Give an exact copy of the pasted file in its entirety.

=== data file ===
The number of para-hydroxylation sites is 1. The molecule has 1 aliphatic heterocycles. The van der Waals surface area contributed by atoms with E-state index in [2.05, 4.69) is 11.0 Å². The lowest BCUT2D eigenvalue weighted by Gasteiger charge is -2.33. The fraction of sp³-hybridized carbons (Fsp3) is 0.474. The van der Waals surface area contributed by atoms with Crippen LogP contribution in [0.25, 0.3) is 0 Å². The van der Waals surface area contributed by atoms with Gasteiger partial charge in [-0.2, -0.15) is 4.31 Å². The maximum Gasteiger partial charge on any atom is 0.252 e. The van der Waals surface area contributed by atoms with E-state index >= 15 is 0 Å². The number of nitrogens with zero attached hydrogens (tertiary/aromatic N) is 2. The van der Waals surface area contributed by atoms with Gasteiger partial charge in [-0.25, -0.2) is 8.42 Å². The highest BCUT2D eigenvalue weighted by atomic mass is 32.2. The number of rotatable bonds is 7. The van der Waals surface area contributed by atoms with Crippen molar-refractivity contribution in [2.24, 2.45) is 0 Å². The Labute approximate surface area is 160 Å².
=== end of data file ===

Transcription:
The number of para-hydroxylation sites is 1. The molecule has 1 aliphatic heterocycles. The van der Waals surface area contributed by atoms with E-state index in [2.05, 4.69) is 11.0 Å². The lowest BCUT2D eigenvalue weighted by Gasteiger charge is -2.33. The fraction of sp³-hybridized carbons (Fsp3) is 0.474. The van der Waals surface area contributed by atoms with Crippen LogP contribution in [0.25, 0.3) is 0 Å². The van der Waals surface area contributed by atoms with Gasteiger partial charge in [-0.2, -0.15) is 4.31 Å². The maximum Gasteiger partial charge on any atom is 0.252 e. The van der Waals surface area contributed by atoms with E-state index >= 15 is 0 Å². The number of nitrogens with zero attached hydrogens (tertiary/aromatic N) is 2. The van der Waals surface area contributed by atoms with Gasteiger partial charge in [-0.25, -0.2) is 8.42 Å². The highest BCUT2D eigenvalue weighted by atomic mass is 32.2. The number of rotatable bonds is 7. The van der Waals surface area contributed by atoms with Crippen molar-refractivity contribution in [2.24, 2.45) is 0 Å². The Labute approximate surface area is 160 Å².